Carcinoid syndrome describes the hormonal effects of carcinoid tumors, including the secretion of serotonin into the systemic circulation causing episodic diarrhea. Despite the frequent occurrence of this symptom, the healthcare costs and utilization associated with non-infectious diarrhea has not been elucidated. The researchers at PHAR and Novartis Pharmaceuticals Corporation presented their study on the economic impact of Non-Infectious Diarrhea in Patients with Carcinoid Syndrome at the 2015 North American Neuroendocrine Tumor Society’s Annual Symposium. They found that non-infectious diarrhea in newly-diagnosed carcinoid syndrome patients is associated with a significantly increased annual healthcare utilization and an additional $30,000 in total annual healthcare costs. The poster can be viewed here.

The Academy of Managed Care Pharmacy awarded its Silver Medal to a study conducted by PHAR and researchers from Novartis Pharmaceuticals Corporation. This retrospective claims analysis found that the per patient healthcare cost of Cushing’s disease care was more than double the cost for diabetes care and quadruple the cost for population-based controls. The study was presented at the AMCP Nexus Conference in Boston, MA. The poster can be viewed here.

A study completed by PHAR and researchers at bioTheranostics Inc found that use of bioTheranostics’ CancerTYPE ID® molecular test is a cost-effective approach to standardizing diagnostic methods for patients with metastatic tumors of uncertain origin while improving patient care. The study was the first of its kind to examine the implications of molecular classification in standardizing the diagnostic process for metastatic cancer. It was designed to estimate the clinical and economic tradeoffs of using CancerTYPE ID to aid in identifying the primary site of difficult-to-diagnose metastatic cancers and to explore whether the gene assay could be used to standardize the diagnostic process and costs for clinicians, payers, and patients. It was recently published in the Journal of Medical Economics and can be read here. The full press release can be accessed here.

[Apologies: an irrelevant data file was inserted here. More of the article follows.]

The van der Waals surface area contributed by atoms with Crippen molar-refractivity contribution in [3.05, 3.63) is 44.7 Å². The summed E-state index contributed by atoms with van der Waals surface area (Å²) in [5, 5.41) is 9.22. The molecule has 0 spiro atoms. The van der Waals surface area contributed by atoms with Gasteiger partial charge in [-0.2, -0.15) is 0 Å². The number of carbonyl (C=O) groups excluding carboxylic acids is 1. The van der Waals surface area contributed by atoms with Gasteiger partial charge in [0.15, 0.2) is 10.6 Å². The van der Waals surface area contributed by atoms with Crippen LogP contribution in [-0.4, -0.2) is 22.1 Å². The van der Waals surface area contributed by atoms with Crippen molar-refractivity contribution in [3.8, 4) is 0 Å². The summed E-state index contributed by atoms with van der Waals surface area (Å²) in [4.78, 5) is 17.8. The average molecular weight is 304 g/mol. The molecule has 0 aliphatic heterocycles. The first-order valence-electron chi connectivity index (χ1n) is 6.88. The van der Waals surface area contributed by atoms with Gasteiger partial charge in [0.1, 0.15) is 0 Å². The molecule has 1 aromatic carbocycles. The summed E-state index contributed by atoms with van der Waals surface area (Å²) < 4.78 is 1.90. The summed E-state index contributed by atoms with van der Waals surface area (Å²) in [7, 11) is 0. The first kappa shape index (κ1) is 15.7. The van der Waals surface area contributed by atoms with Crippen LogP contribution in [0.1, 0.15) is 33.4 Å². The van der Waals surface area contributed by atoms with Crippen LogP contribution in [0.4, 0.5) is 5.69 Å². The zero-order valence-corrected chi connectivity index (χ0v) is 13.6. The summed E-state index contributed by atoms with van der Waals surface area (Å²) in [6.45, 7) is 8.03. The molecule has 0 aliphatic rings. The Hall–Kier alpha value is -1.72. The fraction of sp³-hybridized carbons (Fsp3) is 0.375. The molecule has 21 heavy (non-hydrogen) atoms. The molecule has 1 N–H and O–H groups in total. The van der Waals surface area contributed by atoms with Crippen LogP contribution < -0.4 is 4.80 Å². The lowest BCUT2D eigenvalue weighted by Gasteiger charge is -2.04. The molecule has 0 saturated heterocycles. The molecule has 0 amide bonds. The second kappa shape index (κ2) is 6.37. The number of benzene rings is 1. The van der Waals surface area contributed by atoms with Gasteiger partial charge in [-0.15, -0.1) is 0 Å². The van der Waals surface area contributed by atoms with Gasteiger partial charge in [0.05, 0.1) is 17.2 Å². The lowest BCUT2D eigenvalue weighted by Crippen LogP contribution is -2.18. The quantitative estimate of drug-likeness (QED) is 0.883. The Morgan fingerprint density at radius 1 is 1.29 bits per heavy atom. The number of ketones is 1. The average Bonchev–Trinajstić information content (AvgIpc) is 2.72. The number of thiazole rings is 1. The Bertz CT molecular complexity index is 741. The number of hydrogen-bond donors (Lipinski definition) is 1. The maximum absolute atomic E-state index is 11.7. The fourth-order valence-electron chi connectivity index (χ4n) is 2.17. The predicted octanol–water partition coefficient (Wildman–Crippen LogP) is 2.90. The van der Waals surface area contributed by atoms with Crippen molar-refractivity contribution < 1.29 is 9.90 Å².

PHAR announced that results from the first study to assess the clinical utility of the DCIS Score Assay in management of DCIS will be presented at American Society of Clinical Oncology (ASCO) Annual Meeting. Clinicians and breast cancer patients must decide among multiple treatment options including breast conserving surgery, mastectomy, partial or whole breast radiation, and hormonal manipulation. Treatment recommendations are usually made using clinicopathologic factors to estimate average local recurrence risk for similar patients. The validated Oncotype® DX 12-gene assay for DCIS gives additional, independent, individual estimates of 10-year risk In association with 10 cancer centers throughout the United States, PHAR conducted a prospective observation study on the impact of the DCIS Score result on radiation treatment recommendations for patients with DCIS. The study results will be presented at ASCO’s 50th Annual Meeting in Chicago, IL, and can be viewed here.

PHAR partnered with researchers at Genentech Inc. to study the relationship between the Healthcare Effectiveness Data and Information Set (HEDIS) and Asthma-Related Outcomes. Patients with low asthma medication ratio (AMR< 0.5) had worse asthma control by multiple measures including hospitalization/ED visits, OCS use, and SABA use. The number of asthma-related office visits was also slightly higher for low AMR patients. The findings support the use of AMR as a quality of care measurement for patients with persistent asthma. The Academy of Managed Care Pharmacy awarded this study a silver medal at their annual meeting. The poster presented at the AMCP Annual Meeting can be viewed here.